Pedestrians Most Vulnerable to Deadly Road Accidents, Warns Traffic Directorate

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Uganda Police’s Directorate of Traffic Road and Safety has indicated that pedestrians are the most vulnerable to deadly accidents on the road. In a press conference held today February 26, 2024, at the Police Headquarters in Naguru, SCP Lawrence Niwabiine, the Director of Traffic Road and Safety, shared alarming statistics from the Annual Crime Report, indicating that pedestrians accounted for 37% of reported deaths last year.

Niwabiine highlighted the dire situation, stating, “The Annual Crime Report highlights that the most vulnerable individuals are pedestrians, contributing to 37% of the total deaths reported last year.” The Director attributes these accidents to the invasion of walkways by trade and illegal markets, resulting in the tragic deaths of approximately 145 pedestrians who were crushed along the roadside.

“The narrow roads and pedestrian walkways are being invaded by illegal markets, endangering those who walk and stand alongside the roads,” explained Niwabiine. He emphasizes that even standing along the road has become risky due to these encroachments, pleading for immediate action to address this issue.

Another concerning trend observed by the Traffic Directorate is the involvement of young people below the age of 35 in fatal accidents, accounting for 60% of the reported deaths.

“60% of the deaths involve our youth and the productive age group. We need to look into this matter seriously and find ways to protect our population. Uganda has a young population, and it is crucial to preserve it,” stated Nuwabiine.

Additionally, motorcycles have emerged as a significant factor contributing to road fatalities, responsible for 45% of reported deaths, according to the Traffic Director. The police attribute these deaths to the negligence of riders who fail to wear helmets.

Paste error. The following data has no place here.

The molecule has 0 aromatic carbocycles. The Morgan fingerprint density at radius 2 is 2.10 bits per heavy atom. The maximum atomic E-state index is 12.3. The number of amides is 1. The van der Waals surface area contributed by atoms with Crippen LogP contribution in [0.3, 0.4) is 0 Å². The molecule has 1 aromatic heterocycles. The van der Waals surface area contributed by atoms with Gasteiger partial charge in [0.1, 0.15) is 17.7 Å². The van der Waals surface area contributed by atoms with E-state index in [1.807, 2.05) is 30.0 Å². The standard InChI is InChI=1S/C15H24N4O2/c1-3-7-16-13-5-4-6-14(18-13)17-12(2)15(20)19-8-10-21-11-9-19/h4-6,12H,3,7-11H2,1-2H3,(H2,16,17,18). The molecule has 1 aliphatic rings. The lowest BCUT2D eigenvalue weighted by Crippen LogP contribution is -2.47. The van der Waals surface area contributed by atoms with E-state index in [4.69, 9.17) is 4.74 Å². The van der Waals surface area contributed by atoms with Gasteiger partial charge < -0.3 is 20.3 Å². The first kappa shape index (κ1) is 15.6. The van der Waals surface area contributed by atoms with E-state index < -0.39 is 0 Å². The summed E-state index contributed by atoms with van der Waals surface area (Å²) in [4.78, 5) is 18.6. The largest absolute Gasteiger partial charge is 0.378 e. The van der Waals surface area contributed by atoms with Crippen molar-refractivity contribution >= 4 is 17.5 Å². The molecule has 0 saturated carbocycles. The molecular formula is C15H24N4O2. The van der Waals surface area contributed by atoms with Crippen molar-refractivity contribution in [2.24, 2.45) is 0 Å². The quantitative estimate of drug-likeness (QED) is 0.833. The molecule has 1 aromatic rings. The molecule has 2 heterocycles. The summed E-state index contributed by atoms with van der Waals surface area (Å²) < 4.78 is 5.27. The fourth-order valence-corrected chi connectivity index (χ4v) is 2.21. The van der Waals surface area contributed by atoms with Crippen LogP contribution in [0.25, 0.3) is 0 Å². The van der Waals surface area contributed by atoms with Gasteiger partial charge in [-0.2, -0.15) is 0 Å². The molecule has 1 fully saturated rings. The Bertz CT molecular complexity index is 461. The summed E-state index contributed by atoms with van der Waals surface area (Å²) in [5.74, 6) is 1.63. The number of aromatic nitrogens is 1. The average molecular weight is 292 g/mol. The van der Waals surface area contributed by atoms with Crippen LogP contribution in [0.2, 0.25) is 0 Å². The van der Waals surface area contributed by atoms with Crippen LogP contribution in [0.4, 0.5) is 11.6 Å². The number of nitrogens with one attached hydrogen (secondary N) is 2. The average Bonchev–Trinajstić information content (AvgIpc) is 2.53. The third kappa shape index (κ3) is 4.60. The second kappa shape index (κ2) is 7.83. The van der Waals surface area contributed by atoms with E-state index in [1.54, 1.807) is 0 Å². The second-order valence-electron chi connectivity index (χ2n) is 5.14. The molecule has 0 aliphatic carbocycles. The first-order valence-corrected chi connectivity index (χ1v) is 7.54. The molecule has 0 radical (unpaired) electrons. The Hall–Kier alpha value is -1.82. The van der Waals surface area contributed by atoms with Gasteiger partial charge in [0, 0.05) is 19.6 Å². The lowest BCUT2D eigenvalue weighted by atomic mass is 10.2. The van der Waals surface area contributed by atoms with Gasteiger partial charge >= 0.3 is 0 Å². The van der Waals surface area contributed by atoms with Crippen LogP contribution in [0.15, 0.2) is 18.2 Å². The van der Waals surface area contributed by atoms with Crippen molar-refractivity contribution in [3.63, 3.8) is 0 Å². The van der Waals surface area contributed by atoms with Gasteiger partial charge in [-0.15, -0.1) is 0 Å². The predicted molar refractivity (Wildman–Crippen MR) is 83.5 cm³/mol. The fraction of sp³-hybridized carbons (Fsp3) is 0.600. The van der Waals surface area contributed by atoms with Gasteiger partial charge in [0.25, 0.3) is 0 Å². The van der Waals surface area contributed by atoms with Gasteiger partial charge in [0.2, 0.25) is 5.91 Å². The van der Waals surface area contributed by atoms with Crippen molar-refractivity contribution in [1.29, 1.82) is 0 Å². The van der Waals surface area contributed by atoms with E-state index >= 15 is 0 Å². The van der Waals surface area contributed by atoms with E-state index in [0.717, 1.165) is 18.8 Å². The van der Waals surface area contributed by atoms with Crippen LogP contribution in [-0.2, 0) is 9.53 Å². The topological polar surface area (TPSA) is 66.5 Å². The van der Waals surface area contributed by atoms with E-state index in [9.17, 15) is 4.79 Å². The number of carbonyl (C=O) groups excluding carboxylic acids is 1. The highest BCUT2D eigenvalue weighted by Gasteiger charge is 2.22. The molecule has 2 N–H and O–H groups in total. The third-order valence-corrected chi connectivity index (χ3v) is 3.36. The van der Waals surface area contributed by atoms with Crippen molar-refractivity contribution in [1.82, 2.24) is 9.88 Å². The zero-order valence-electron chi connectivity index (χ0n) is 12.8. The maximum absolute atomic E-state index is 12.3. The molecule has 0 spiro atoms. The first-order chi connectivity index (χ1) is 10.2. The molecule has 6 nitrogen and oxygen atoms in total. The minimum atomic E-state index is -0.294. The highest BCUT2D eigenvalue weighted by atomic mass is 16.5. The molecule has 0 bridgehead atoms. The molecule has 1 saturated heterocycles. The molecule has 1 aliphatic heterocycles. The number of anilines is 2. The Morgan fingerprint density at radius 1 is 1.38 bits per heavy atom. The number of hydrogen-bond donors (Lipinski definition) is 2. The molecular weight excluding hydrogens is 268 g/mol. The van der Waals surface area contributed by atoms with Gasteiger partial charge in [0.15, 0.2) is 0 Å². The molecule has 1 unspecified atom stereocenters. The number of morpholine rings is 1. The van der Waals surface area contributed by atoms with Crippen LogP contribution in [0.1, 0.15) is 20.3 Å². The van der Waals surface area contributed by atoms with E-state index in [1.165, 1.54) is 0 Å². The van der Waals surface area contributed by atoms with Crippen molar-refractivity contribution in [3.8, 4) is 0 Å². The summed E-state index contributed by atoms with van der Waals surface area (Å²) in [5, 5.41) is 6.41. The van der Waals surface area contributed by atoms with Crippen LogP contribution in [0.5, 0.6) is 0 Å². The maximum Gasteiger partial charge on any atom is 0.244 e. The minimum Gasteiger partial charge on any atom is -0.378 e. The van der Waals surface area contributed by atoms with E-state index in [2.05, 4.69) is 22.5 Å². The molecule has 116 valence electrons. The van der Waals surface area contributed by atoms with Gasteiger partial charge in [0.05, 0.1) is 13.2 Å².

“If you observe the statistics, you will see that a significant number of motorcyclists ride without wearing helmets. We recorded 37,160 such incidents last year alone,” reported the police Traffic chief.

The data revealed that males constituted 74% of the fatalities, while females accounted for the remaining 26%. The Traffic Directorate emphasized the need to address reckless driving habits, as these fatal crashes primarily occur between 6 pm and 8 pm. Speeding and careless overtaking were identified as major causes of these accidents, demanding immediate attention from authorities.

With the rising number of pedestrian fatalities and the concerning involvement of young individuals and motorcyclists in deadly accidents, it is crucial for the government and relevant stakeholders to work together to formulate effective road safety strategies. Safeguarding vulnerable road users and promoting responsible driving practices will be paramount in reducing the tragic loss of lives on Uganda’s roads.

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